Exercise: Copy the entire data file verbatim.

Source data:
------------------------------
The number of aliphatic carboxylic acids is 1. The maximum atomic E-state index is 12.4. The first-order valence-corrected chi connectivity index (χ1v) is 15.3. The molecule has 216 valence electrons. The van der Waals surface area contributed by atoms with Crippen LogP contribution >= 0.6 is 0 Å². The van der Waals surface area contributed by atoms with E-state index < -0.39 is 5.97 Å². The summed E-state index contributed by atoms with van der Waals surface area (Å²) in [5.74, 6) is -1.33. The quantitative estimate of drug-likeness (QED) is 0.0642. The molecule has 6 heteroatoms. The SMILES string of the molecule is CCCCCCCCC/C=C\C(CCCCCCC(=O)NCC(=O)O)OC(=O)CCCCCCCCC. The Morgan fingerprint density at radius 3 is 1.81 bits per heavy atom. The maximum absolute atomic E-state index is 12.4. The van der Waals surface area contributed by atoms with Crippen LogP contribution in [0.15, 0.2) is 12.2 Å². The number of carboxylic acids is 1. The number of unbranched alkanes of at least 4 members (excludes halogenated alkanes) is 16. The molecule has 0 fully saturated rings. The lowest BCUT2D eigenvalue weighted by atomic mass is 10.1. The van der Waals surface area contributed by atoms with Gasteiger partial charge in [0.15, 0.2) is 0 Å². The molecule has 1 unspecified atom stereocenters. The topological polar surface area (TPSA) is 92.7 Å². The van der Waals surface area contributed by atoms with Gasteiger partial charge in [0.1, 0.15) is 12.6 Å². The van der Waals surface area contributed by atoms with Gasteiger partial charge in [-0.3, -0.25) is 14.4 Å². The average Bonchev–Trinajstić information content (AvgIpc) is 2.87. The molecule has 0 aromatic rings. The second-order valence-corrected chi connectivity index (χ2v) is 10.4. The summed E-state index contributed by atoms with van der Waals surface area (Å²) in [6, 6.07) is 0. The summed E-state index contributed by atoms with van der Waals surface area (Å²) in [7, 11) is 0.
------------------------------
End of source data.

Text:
The number of aliphatic carboxylic acids is 1. The maximum atomic E-state index is 12.4. The first-order valence-corrected chi connectivity index (χ1v) is 15.3. The molecule has 216 valence electrons. The van der Waals surface area contributed by atoms with Crippen LogP contribution >= 0.6 is 0 Å². The van der Waals surface area contributed by atoms with E-state index < -0.39 is 5.97 Å². The summed E-state index contributed by atoms with van der Waals surface area (Å²) in [5.74, 6) is -1.33. The quantitative estimate of drug-likeness (QED) is 0.0642. The molecule has 6 heteroatoms. The SMILES string of the molecule is CCCCCCCCC/C=C\C(CCCCCCC(=O)NCC(=O)O)OC(=O)CCCCCCCCC. The Morgan fingerprint density at radius 3 is 1.81 bits per heavy atom. The maximum absolute atomic E-state index is 12.4. The van der Waals surface area contributed by atoms with Crippen LogP contribution in [0.15, 0.2) is 12.2 Å². The number of carboxylic acids is 1. The number of unbranched alkanes of at least 4 members (excludes halogenated alkanes) is 16. The molecule has 0 fully saturated rings. The lowest BCUT2D eigenvalue weighted by atomic mass is 10.1. The van der Waals surface area contributed by atoms with Gasteiger partial charge in [0.15, 0.2) is 0 Å². The molecule has 1 unspecified atom stereocenters. The topological polar surface area (TPSA) is 92.7 Å². The van der Waals surface area contributed by atoms with Gasteiger partial charge in [0.1, 0.15) is 12.6 Å². The van der Waals surface area contributed by atoms with Gasteiger partial charge in [-0.3, -0.25) is 14.4 Å². The average Bonchev–Trinajstić information content (AvgIpc) is 2.87. The molecule has 0 aromatic rings. The second-order valence-corrected chi connectivity index (χ2v) is 10.4. The summed E-state index contributed by atoms with van der Waals surface area (Å²) in [6, 6.07) is 0. The summed E-state index contributed by atoms with van der Waals surface area (Å²) in [7, 11) is 0.